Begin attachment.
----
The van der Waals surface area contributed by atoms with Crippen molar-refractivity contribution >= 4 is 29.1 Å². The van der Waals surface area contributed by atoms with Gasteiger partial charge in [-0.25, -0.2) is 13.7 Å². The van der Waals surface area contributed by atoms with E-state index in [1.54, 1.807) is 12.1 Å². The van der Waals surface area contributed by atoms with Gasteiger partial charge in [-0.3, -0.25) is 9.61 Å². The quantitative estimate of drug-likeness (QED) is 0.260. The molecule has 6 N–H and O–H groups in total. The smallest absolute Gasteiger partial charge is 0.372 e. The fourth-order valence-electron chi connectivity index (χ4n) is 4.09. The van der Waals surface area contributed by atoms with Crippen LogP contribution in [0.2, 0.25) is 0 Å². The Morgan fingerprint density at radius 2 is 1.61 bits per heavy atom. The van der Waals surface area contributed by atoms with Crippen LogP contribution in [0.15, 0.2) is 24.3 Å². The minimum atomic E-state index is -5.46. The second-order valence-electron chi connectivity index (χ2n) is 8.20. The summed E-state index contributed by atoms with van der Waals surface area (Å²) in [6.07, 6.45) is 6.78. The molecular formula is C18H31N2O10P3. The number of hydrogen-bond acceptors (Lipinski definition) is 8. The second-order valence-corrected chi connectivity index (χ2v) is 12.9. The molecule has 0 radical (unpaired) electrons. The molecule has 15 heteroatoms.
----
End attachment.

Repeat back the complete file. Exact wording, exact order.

The van der Waals surface area contributed by atoms with Crippen molar-refractivity contribution >= 4 is 29.1 Å². The van der Waals surface area contributed by atoms with Gasteiger partial charge in [-0.25, -0.2) is 13.7 Å². The van der Waals surface area contributed by atoms with E-state index in [1.54, 1.807) is 12.1 Å². The van der Waals surface area contributed by atoms with Gasteiger partial charge in [-0.3, -0.25) is 9.61 Å². The quantitative estimate of drug-likeness (QED) is 0.260. The molecule has 6 N–H and O–H groups in total. The smallest absolute Gasteiger partial charge is 0.372 e. The fourth-order valence-electron chi connectivity index (χ4n) is 4.09. The van der Waals surface area contributed by atoms with Crippen LogP contribution in [0.2, 0.25) is 0 Å². The Morgan fingerprint density at radius 2 is 1.61 bits per heavy atom. The van der Waals surface area contributed by atoms with Crippen LogP contribution in [0.15, 0.2) is 24.3 Å². The minimum atomic E-state index is -5.46. The second-order valence-electron chi connectivity index (χ2n) is 8.20. The summed E-state index contributed by atoms with van der Waals surface area (Å²) in [6.07, 6.45) is 6.78. The molecular formula is C18H31N2O10P3. The number of hydrogen-bond acceptors (Lipinski definition) is 8. The second-order valence-corrected chi connectivity index (χ2v) is 12.9. The molecule has 0 radical (unpaired) electrons. The molecule has 15 heteroatoms.